Foresight Blog

Social Security Numbers Never Die

Social Security Numbers Never Die

Or at least they sometimes outlive the intended owner. It is a lot like grave robbing — when someone dies, someone in the deceased person’s life decides to open credit accounts or other financial instruments using the deceased person’s name and identity.

Why? The reasons are many – the excuses are few. Maybe the living relative (or thief) wants to run up a cell phone bill. Or perhaps a bank loan would go through faster with a different name and Social Security Number on the loan application. Perhaps a son (with bad credit) has the same name as his father (how convenient). Whatever the reason, millions of deceased persons’ identities go on living even after they have passed away.

According to ID Analytics nearly 800,000 deceased Americans’ identities are intentionally targeted for misuse on applications for credit products and cell phone services by fraudsters each year. And in approximately 1.6 million applications annually, an identity manipulator inadvertently used the SSN of a deceased person.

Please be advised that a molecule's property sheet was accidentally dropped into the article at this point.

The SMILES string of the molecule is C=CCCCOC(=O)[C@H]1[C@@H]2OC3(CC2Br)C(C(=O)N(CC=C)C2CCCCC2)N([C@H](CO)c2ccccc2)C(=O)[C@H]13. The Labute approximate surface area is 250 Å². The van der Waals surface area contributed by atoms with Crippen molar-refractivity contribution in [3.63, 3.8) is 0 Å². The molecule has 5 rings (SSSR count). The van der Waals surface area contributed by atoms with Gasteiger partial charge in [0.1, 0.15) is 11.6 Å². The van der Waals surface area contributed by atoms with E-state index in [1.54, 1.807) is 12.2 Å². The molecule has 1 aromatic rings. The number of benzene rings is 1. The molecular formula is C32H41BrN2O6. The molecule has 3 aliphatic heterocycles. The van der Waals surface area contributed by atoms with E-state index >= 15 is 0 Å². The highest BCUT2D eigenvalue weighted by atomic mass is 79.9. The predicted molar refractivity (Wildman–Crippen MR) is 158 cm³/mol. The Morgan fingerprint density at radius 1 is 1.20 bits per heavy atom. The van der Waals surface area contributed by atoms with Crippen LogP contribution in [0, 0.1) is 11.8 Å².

For me, my brother passed away in 1990. And because I work in the data industry, I look up his information occasionally to verify certain facts: like deceased records, last known address, date of birth, etc. But recently, I noticed when doing a social security number trace, his address was changing – constantly. And, interestingly enough, his ex-wife (whom I didn’t care for) seemed to be living at all the addresses his new identity was living at. Coincidence? Maybe.

Protection: the best protection is to monitor the credit of the living and deceased to make sure nothing funky is going on. The Social Security Administration has many good suggestions on how to do this regularly. I happen to use Bank of America’s Privacy Assist to monitor my own.